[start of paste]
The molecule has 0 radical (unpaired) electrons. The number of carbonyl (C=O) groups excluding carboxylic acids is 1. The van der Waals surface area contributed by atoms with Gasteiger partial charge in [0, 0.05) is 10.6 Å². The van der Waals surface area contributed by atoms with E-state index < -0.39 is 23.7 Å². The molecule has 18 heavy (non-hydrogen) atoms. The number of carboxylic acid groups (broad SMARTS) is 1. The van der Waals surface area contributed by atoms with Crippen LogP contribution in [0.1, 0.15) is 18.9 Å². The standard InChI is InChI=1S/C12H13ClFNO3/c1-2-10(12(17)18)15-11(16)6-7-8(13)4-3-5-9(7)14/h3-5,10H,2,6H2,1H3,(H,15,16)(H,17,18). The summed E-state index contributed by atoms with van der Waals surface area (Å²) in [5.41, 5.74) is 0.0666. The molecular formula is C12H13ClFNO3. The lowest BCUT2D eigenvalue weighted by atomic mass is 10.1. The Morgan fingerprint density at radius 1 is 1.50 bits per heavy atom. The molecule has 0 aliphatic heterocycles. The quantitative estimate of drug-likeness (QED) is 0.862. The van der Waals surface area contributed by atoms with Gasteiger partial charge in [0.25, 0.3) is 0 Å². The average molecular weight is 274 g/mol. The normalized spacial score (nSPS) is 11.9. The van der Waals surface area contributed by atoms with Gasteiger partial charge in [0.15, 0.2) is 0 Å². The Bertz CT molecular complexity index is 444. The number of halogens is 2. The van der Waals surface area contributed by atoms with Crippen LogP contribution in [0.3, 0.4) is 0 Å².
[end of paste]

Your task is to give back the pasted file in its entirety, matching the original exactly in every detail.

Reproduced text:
The molecule has 0 radical (unpaired) electrons. The number of carbonyl (C=O) groups excluding carboxylic acids is 1. The van der Waals surface area contributed by atoms with Gasteiger partial charge in [0, 0.05) is 10.6 Å². The van der Waals surface area contributed by atoms with E-state index < -0.39 is 23.7 Å². The molecule has 18 heavy (non-hydrogen) atoms. The number of carboxylic acid groups (broad SMARTS) is 1. The van der Waals surface area contributed by atoms with Crippen LogP contribution in [0.1, 0.15) is 18.9 Å². The standard InChI is InChI=1S/C12H13ClFNO3/c1-2-10(12(17)18)15-11(16)6-7-8(13)4-3-5-9(7)14/h3-5,10H,2,6H2,1H3,(H,15,16)(H,17,18). The summed E-state index contributed by atoms with van der Waals surface area (Å²) in [5.41, 5.74) is 0.0666. The molecular formula is C12H13ClFNO3. The lowest BCUT2D eigenvalue weighted by atomic mass is 10.1. The Morgan fingerprint density at radius 1 is 1.50 bits per heavy atom. The molecule has 0 aliphatic heterocycles. The quantitative estimate of drug-likeness (QED) is 0.862. The van der Waals surface area contributed by atoms with Gasteiger partial charge in [0.25, 0.3) is 0 Å². The average molecular weight is 274 g/mol. The normalized spacial score (nSPS) is 11.9. The van der Waals surface area contributed by atoms with Gasteiger partial charge in [0.15, 0.2) is 0 Å². The Bertz CT molecular complexity index is 444. The number of halogens is 2. The van der Waals surface area contributed by atoms with Crippen LogP contribution in [0.3, 0.4) is 0 Å².